Two weeks ago, I reviewed the book Deceiving Winds. After the review came out, author Bruce Morton contacted me, expressing his view that I had seriously misunderstood his book. I extended to him the invitation to present his case. Here’s what Bruce wrote:
I appreciate Tim taking time with Deceiving Winds. We have had a positive and enjoyable chat since this review was published, and I appreciate that. I also appreciate Tim for allowing me to comment regarding his review.
First, I hope Tim reconsiders the statement he initially makes in the review: “He has taken some issues that he feels deeply about and made them the primary concerns of these letters.” And that is the “loosing his way” exegetically that Tim suggests I am guilty of and that mars the book.
I am not sure that Tim’s suggestion gets at all that Deceiving Winds is about. Indeed, he is referencing the content of six of the seventeen chapters and appendices of the book when he says I primarily focus on “feminism and instrumental music.” I hope he will take a further look and note that most of the book has nothing to do with “feminism and instrumental music.” Other subjects that are given attention are the resurrection of Jesus, Christian hope, adoption by God, materialism, characteristics of Christian identity, living as children of light, raising children, elders, the reality of spiritual darkness and a focus on reading and speaking the Word of God in a time when the Word is getting lost. So, I am not convinced that I suggest that “feminism and instrumental music” represent the primary concerns of Paul’s letters to Roman Asia and its capital city. However, the subjects of song and gender roles do get Paul’s attention in the first century – just as they get ours 1950 years later.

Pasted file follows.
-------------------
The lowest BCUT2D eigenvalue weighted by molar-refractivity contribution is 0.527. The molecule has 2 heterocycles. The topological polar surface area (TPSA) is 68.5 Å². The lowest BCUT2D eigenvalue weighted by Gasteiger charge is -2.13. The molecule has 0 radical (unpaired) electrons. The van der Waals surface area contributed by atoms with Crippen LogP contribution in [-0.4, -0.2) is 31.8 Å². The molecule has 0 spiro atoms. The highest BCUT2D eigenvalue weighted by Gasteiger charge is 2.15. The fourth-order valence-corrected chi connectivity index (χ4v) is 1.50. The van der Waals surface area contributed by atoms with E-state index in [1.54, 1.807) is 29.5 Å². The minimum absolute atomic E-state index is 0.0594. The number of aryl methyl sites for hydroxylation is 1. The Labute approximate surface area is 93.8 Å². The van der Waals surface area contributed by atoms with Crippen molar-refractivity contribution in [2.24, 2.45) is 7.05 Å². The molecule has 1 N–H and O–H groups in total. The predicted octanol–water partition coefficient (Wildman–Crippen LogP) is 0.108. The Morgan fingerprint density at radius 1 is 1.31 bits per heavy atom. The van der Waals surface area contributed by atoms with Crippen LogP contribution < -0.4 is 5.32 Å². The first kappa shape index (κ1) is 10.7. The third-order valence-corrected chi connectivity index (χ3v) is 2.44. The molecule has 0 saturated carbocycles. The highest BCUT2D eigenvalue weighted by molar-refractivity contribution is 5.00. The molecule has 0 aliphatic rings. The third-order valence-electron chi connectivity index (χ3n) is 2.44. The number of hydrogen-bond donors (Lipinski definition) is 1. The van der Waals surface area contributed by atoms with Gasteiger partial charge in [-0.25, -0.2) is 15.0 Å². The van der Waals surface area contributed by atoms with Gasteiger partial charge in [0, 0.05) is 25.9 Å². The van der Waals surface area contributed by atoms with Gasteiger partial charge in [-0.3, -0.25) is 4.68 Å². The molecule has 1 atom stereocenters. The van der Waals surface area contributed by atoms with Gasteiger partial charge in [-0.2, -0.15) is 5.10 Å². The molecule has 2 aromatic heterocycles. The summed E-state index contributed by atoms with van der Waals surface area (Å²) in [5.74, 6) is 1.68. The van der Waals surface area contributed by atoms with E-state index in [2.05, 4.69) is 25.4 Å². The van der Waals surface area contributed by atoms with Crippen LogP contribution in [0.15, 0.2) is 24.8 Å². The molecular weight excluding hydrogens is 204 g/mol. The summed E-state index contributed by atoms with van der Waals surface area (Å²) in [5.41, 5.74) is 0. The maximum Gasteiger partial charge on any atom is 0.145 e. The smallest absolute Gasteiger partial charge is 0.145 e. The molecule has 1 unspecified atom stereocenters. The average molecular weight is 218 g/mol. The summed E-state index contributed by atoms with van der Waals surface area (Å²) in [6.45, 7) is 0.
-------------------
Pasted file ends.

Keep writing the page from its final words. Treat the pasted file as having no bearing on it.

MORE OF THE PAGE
Tim also suggests that I stumble by taking an “occasional” teaching and applying it in our day. The subject of application is particularly thorny – since the topics of music and gender roles carry with them much emotion. I hope Tim and others who choose to read the book will look closely at the parallelisms in Ephesians 4:17-5:21. Paul’s parallelisms “bring together” the background and the application for our day. All that Paul writes about music (Ephesians 5:18-21) parallels his statement in Ephesians 5:11. Paul is guiding the Ephesians to “expose darkness” by their unified song. Further, I continue to believe quotes of others within the section are justified – since their focus is on song (cf. Stephen Guthrie). While Guthrie should have gone further, what he does say is excellent. He calls Christians to the importance of song in a time when much of a younger generation is more comfortable with listening to music than singing. That “concert mentality” is hindering the growth of faith.
Finally, I will note that Deceiving Winds is not suggesting that “Progressive” thought within churches of Christ is inseparable with the “emerging church movement.” Indeed, I can think of numerous topics where the two paths diverge. However, at points they do intersect. I will leave readers of the book to take a look at specifics here.
Thank you for considering the comments.